84. The Way of the Warrior

BLOG 84—(present reflections tied to January 2001 journal entries about my healing journey)—The fire burned full and dark that night on the beach when my friend and I watched a car go up in flames under winter’s full moon. Unknowingly, we watched a man take his life, and weeks later, under the full moon, I gathered with shamans to help his lost soul cross to the other side.

Sometimes, in all the challenges we face, we find life unbearable, and like this man, think of ending it all. Yet, once gone, our soul somehow knows there was and is another way…another way beyond the pain and limitations of our earthly experience. We realize that  we can choose the way of the warrior—the way that I had the privilege of seeing with my boyfriend’s mother, before she, herself, made that journey in peace beyond this physical world several weeks ago.

Back in the winter of 2001, when I had witnessed the sad departure of this man on the beach, I wrote about being a warrior. And now, in retrospect, I see the gift in what I wrote then (and maybe found somewhere written, and copied)—the same gift my boyfriend’s mother carried before leaving this physical realm.

“The Way of the Warrior is to know the darkness within ourselves, in others, and in the world, yet to choose to have full heart, to be irrational in the face of it all, and in being irrational, to wear lightness and joy like an outfit, like a mask, that not only covers our face, but is worn by us so every molecular level of ourselves is infused with this outfit. With this choice, we wear our destiny before it wears us.

“It is not why we are confused when a great man falls or acts otherwise, because we have come to believe that this mask is them, when truly the mask they have shape shifted into by choice, can also, by choice, be shape shifted out of. It is their occupation on earth to be of light, of full heart, while they carry within them, more than anyone 75140d825752a853f25863ba0a2d857felse, the truth of their deepest darkness. Their act is a conscious one and requires constant vigilance and discipline. Every time these people carry themselves in this full-hearted manner, it is an exception to the rule and that is why people are drawn to them…we must ask ourselves to be exceptional in this manner and not depend on the hard work of others to give us hope in our own exceptionalism.”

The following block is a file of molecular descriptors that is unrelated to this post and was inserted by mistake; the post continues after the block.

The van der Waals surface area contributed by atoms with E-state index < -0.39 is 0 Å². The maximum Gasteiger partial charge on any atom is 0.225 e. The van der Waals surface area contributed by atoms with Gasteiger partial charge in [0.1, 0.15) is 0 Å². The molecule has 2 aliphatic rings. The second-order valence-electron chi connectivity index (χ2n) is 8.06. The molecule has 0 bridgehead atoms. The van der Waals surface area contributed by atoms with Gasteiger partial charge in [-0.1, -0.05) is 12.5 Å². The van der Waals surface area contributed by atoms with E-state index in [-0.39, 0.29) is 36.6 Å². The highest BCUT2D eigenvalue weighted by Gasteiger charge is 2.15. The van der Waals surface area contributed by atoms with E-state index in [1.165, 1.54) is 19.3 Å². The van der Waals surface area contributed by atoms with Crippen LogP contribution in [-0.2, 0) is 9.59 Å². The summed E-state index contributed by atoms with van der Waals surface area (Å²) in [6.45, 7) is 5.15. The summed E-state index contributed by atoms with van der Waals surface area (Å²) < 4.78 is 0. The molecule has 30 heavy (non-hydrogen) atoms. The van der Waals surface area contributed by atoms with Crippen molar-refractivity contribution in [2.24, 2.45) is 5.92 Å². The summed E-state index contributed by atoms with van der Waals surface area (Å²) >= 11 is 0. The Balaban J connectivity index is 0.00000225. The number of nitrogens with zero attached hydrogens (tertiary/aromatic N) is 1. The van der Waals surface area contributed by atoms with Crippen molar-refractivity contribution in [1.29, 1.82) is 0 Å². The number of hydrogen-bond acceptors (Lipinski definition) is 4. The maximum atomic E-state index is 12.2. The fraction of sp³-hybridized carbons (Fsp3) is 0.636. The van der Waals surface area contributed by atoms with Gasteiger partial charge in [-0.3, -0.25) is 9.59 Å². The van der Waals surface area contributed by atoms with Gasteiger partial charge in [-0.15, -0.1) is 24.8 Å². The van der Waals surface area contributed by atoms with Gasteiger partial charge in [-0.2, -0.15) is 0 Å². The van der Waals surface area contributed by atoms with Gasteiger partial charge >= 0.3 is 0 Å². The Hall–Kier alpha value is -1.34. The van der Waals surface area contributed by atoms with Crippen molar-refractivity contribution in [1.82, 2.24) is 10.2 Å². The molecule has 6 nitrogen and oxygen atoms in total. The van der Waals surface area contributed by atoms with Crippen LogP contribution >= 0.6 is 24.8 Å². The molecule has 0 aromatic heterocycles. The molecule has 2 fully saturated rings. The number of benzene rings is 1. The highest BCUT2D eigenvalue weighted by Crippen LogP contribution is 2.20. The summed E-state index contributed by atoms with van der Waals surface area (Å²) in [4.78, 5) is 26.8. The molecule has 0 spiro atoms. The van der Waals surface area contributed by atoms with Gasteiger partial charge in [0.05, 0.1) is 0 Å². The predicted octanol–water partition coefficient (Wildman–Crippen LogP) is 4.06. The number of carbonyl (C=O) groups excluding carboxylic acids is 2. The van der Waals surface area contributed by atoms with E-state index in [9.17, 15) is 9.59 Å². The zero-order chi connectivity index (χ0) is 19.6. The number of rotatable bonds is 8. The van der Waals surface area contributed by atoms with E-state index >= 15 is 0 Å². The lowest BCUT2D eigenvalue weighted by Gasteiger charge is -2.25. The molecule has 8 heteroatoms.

As I read now what I wrote then, I feel honored to have known my boyfriend’s mother for a brief time before she left. She had plenty of hardships in her life–ones that would easily embitter anyone–but she chose to live with kind, giving heart, and to bless those around her with wisdom and love despite it all. She left behind the exceptional legacy of a warrior for her children and others to learn from and follow.

During these times when it’s easy to surrender to cynicism, and choose anger over love, depression and self-pity over the unreasonable hope of the warrior, it is more important than ever to reach into our souls and be warriors of love…to learn from people like my boyfriend’s mother to never give up…to fight for life, for what matters!

This weekend, in Taos, New Mexico, on Saturday, June 23, at 5:30p.m. at SOMOS, I’ll be sharing that spirit of aliveness and celebration of life to Storytelling with my novel, Child of Duende, with Flamenco guitarist and singer Ronaldo Baca and Flamenco dancer Catalina Rio-Fernandez. Come join us and share the news!

Child of Duende TAOS FINAL poster

 

 

 

 

 

 

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34. The Courage to Keep Going

WHEN HAVE YOU HAD IMMENSE COURAGE TO KEEP GOING?

Blog 34: Dec. 1997-April 1998—I watched a woman grab onto the railing at the YMCA in Berkeley, using it to stabilize her walk, which consisted of one step every minute. Her feet and legs were like those of a Raggedy Anne doll, hard to control and weakening below her.

Like her, I too had been swimming at the YMCA, and was doing what I could to regain my capacity to walk without pain. But the extreme limits and pain I had experienced since injuring myself in New Mexico more than a year ago, and since moving to Berkeley and the Bay Area of California, were becoming too much to bear—or at least until I saw this woman at the YMCA show me what true courage looked like. She helped me be grateful for what I had, even if it was little.

I had been living in a house full of depressed people in Berkeley (which probably included me) and was now seeking another place to live. But, with the high cost of living and limited options, I began to wonder if I’d end up moving back in with my parents in New Jersey. While searching out my options, I wrote, both in my journal and what later would become my novel. Writing became my refuge, and an attempt to clear the cobwebs of this jobless, debilitated place I was in.

I wrote: “Oh, Berkeley, your magical hills and your fog that rolls into the Bay enticed me for a while, until all the forces gathered these soul parts of mine into one unexpected stew. I came for life, and instead I got death. Though, love, at times, visited my bedside, reminding me of hope.

“Oh, Berkeley, you were such a temptation, and now you are this place where my body struggles to speak. It struggles to break free, although it does not know how. Oh, Berkeley, your winds have thrown me to the ground, when what I had asked for was to be able to leap.

“My hunger has followed me out here and has nagged me into this sleep, an uncontrollable sleep. I so want to sleep now, to sleep and dream this story, with an ending that brings vitality and renewed hope for a life of love.”

WHEN HAVE YOU HAD IMMENSE COURAGE TO KEEP GOING?